So all last week I found myself thinking about a button.
My son decided he wanted to go to prom (a week before prom, mind you), which meant a last minute run for prom tickets, a boutonniere, a corsage, and a tux.
My husband suggested he try on his tux. His twenty year old wedding tuxedo.
The tux fit. It was a tad roomy, but all it really needed was a new button.
I put mending on my to-do list, but the button stayed on my mind. Somehow that button represented happy nostalgia: twenty years of marriage, family, and kids being almost all grown up.
Of course, all this symbolic button thinking took place amidst the back drop of crazy, tragic things happening in Boston and all over the world.
But I had the luxury of thinking about that button.
And then this weekend we had our own bit of crazy to deal with, when some neighborhood kids thought it would be funny to rig up what looked like a homemade bomb on the steering wheel of my daughter’s car.
My daughter drives a retired Crown Victoria police interceptor and while we wondered if this thing in her car was a stupid prank, we also couldn’t help but worry whether this contraption rigged not only to her steering wheel, but attached to the door and the outside mirror, was some threatening message aimed at the police.
So we called the non-emergency police line and an officer came to the house. He was perplexed, cautious, and called his supervisor…
Who then called the bomb squad.
And then began the process of securing the roads around our neighborhood.
And then an officer asked us if we wanted to leave our house because this could be a very dangerous situation.
At this point, one of the kids responsible, came over and confessed. My daughter instantly burst into tears. She was relieved, but very hurt someone wanted to purposefully scare her like that.
I was mad. Because while it may have been a joke–and everyone was safe–our fear had been REAL.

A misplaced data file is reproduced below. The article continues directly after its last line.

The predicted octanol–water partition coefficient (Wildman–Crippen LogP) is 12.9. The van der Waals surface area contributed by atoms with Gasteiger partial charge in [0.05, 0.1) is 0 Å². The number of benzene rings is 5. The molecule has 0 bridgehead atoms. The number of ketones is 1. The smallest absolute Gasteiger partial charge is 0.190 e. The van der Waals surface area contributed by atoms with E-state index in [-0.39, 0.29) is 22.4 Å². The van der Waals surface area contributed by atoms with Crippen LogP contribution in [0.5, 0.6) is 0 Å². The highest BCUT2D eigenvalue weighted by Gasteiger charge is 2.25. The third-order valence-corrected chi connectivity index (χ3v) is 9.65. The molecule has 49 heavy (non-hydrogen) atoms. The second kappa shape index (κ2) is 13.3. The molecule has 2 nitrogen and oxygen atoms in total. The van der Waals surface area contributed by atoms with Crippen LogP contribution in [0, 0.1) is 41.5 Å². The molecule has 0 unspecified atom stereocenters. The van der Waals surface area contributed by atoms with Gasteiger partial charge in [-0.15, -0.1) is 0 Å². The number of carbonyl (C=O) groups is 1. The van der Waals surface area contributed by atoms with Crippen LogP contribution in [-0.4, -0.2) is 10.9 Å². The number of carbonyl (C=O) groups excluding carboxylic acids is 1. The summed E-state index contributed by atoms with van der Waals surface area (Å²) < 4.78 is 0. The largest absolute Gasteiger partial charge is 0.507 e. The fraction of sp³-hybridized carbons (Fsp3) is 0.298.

You may think what I did next is a strange reaction, because while the bomb squad took the stupid contraption out of my daughter’s car (they still had to consider it a threat until they knew otherwise), I went inside the house and sewed the button on that tux jacket. I didn’t know what else to do with my confusion, my anger. Maybe because I’d been thinking about that button all week, that button somehow become some sort of fastener for my thoughts. It helped to ground me.
I mean what do you do when you get tangled and tripped up by the web of someone else’s stupidity?
You can’t control it. You can’t change their thinking. All you really can do is control your own actions (and somehow resist a response that might make you a contributing member to the spectrum of stupidity).
So I shifted my focus to the things that ground me.
Turns out, one hand me down tuxedo, plus one button, equals lots of love and support.
My son wearing his dad’s wedding tux.
The “perfect troll face” goes to prom. 🙂 My family grounds me, but also lifts my spirit.
And because I couldn’t find a great quote for this post, I’m sharing this absurdly funny one.
What grounds you when your world gets shaky?
Have a great week,